Quantitative Assessment of Pancreatic Texture Using a Durometer: A New Tool to Predict the Risk of Developing a Postoperative Fistula.

World J Surg. 2017 Jun 12;:

Authors: Marchegiani G, Ballarin R, Malleo G, Andrianello S, Allegrini V, Pulvirenti A, Paini M, Secchettin E, Boriero F, Di Benedetto F, Bassi C, Salvia R

Abstract
BACKGROUND: Pancreatic texture is one of the key predictors of postoperative pancreatic fistula (POPF) after pancreatoduodenectomy (PD). Currently, the "gold standard" for assessment of pancreatic texture is surgeon's subjective evaluation through manual palpation.
AIM: To evaluate a new "durometer" that is able to assess quantitatively the pancreatic stiffness by measuring its elastic module (i.e., the resistance offered by the pancreatic stump when elastically deformed expressed in mPa).
METHODS: Measurements were obtained from the pancreatic remnant during 138 consecutive PDs performed at the Department of General and Pancreatic Surgery-The Pancreas Institute, University of Verona Hospital Trust. Values were correlated to clinical features and, in particular, with the senior surgeon's evaluation of pancreatic texture (hard/soft). Sixteen beating-heart donors were used as a control group to assess the stiffness of a non-pathologic pancreas. Univariate analysis was performed for the assessment of POPF predictors.
RESULTS: Durometry allowed segregating between non-pathologic, soft and hard pancreas according to surgeon's evaluation (mean values 111 vs. 196 vs. 366 mPa, p < 0.01). There were no significant differences in stiffness with regard to histology, BMI, and neoadjuvant therapy. Larger tumors (>20 mm) and male sex were associated with greater stiffness on univariate analysis. Pancreatic texture, pancreatic duct size, BMI, prior neoadjuvant therapy, and histology were predictors of POPF. Patients who developed POPF showed a lesser stiffness (178 vs. 261 mPa, p = 0.05).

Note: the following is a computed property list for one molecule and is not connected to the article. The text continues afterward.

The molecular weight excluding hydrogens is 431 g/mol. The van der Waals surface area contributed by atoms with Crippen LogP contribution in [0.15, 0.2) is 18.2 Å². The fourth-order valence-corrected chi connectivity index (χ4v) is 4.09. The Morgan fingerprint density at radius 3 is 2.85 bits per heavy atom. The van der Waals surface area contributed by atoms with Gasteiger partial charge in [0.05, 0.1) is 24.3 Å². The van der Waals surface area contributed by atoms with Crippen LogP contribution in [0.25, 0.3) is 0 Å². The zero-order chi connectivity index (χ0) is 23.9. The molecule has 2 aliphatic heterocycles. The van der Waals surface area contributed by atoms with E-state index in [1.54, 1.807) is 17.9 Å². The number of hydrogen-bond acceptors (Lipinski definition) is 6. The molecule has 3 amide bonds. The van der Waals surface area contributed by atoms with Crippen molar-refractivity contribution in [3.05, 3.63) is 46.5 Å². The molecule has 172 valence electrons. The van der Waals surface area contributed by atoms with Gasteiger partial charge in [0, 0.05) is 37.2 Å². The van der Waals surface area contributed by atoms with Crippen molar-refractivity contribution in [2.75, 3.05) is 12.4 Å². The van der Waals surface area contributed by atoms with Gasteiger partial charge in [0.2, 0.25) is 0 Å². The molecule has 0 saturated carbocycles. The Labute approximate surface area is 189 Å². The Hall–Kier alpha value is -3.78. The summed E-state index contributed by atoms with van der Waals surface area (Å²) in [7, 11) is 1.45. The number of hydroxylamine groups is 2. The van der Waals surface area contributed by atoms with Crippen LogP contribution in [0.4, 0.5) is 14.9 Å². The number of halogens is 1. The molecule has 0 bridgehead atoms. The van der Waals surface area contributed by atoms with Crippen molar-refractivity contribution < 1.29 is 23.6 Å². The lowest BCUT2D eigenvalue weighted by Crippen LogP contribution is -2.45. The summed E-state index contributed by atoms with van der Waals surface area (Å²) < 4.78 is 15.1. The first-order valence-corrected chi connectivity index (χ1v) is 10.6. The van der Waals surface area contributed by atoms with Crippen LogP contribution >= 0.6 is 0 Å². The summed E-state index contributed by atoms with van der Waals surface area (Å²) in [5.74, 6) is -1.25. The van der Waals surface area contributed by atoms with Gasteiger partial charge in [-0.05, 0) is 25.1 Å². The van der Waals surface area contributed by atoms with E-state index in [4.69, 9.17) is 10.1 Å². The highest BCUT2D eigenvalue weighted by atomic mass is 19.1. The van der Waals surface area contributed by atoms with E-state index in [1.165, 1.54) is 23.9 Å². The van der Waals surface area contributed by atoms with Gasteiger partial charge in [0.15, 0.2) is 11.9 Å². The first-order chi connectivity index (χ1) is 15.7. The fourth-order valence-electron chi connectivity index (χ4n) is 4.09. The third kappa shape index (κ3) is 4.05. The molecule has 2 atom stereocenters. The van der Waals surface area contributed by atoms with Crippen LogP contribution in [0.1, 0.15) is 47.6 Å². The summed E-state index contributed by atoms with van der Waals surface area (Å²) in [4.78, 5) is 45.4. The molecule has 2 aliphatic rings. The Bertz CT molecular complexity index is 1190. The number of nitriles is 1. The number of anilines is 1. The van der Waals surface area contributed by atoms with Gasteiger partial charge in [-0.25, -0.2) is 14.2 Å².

CONCLUSION: Assessment of pancreatic stiffness using a durometer correlated with the surgeon's evaluation of pancreatic texture. Measurement of pancreatic parenchymal stiffness is reliable and correlates with the development of POPF.

PMID: 28608016 [PubMed - as supplied by publisher]

Cochrane Corner: stem cell therapy for chronic ischaemic heart disease and congestive heart failure.

Wed, 06/14/2017 - 12:45

Cochrane Corner: stem cell therapy for chronic ischaemic heart disease and congestive heart failure.

Heart. 2017 Jun 12;:

Authors: Fisher SA, Doree C, Mathur A, Taggart DP, Martin-Rendon E

PMID: 28607164 [PubMed - as supplied by publisher]

2017 ACC/AHA/HFSA/ISHLT/ACP Advanced Training Statement on Advanced Heart Failure and Transplant Cardiology (Revision of the ACCF/AHA/ACP/HFSA/ISHLT 2010 Clinical Competence Statement on Management of Patients With Advanced Heart Failure and Cardiac...